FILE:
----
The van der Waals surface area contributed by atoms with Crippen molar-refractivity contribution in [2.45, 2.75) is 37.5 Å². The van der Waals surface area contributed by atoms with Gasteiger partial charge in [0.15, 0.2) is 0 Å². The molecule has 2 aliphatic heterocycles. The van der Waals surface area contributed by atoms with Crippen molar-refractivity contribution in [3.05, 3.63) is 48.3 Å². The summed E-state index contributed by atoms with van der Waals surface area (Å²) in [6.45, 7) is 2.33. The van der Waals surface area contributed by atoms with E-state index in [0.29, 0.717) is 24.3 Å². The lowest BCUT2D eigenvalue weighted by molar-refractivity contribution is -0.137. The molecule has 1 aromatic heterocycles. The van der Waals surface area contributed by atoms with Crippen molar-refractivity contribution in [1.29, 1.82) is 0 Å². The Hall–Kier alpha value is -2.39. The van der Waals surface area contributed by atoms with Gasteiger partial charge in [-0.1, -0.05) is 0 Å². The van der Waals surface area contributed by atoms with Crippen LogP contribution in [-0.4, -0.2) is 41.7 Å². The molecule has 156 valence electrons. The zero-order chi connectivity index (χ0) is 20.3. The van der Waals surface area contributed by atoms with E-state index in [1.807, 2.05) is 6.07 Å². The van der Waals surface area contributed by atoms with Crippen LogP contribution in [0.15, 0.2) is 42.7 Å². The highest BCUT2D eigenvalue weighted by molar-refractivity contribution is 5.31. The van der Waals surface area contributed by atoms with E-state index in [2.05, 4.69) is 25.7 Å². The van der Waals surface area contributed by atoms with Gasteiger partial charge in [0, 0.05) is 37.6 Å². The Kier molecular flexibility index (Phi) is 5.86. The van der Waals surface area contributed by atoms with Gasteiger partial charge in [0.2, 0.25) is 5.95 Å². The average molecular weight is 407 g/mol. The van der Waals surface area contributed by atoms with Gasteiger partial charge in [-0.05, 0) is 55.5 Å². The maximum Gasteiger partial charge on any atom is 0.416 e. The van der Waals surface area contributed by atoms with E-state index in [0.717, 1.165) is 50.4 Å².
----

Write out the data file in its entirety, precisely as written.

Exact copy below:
The van der Waals surface area contributed by atoms with Crippen molar-refractivity contribution in [2.45, 2.75) is 37.5 Å². The van der Waals surface area contributed by atoms with Gasteiger partial charge in [0.15, 0.2) is 0 Å². The molecule has 2 aliphatic heterocycles. The van der Waals surface area contributed by atoms with Crippen molar-refractivity contribution in [3.05, 3.63) is 48.3 Å². The summed E-state index contributed by atoms with van der Waals surface area (Å²) in [6.45, 7) is 2.33. The van der Waals surface area contributed by atoms with E-state index in [0.29, 0.717) is 24.3 Å². The lowest BCUT2D eigenvalue weighted by molar-refractivity contribution is -0.137. The molecule has 1 aromatic heterocycles. The van der Waals surface area contributed by atoms with Crippen molar-refractivity contribution in [1.29, 1.82) is 0 Å². The Hall–Kier alpha value is -2.39. The van der Waals surface area contributed by atoms with Gasteiger partial charge in [-0.1, -0.05) is 0 Å². The van der Waals surface area contributed by atoms with Crippen LogP contribution in [-0.4, -0.2) is 41.7 Å². The molecule has 156 valence electrons. The zero-order chi connectivity index (χ0) is 20.3. The van der Waals surface area contributed by atoms with E-state index in [1.807, 2.05) is 6.07 Å². The van der Waals surface area contributed by atoms with Crippen LogP contribution in [0.15, 0.2) is 42.7 Å². The highest BCUT2D eigenvalue weighted by molar-refractivity contribution is 5.31. The van der Waals surface area contributed by atoms with E-state index in [2.05, 4.69) is 25.7 Å². The van der Waals surface area contributed by atoms with Gasteiger partial charge in [0, 0.05) is 37.6 Å². The Kier molecular flexibility index (Phi) is 5.86. The van der Waals surface area contributed by atoms with Gasteiger partial charge in [0.2, 0.25) is 5.95 Å². The average molecular weight is 407 g/mol. The van der Waals surface area contributed by atoms with Gasteiger partial charge in [-0.05, 0) is 55.5 Å². The maximum Gasteiger partial charge on any atom is 0.416 e. The van der Waals surface area contributed by atoms with E-state index in [0.717, 1.165) is 50.4 Å².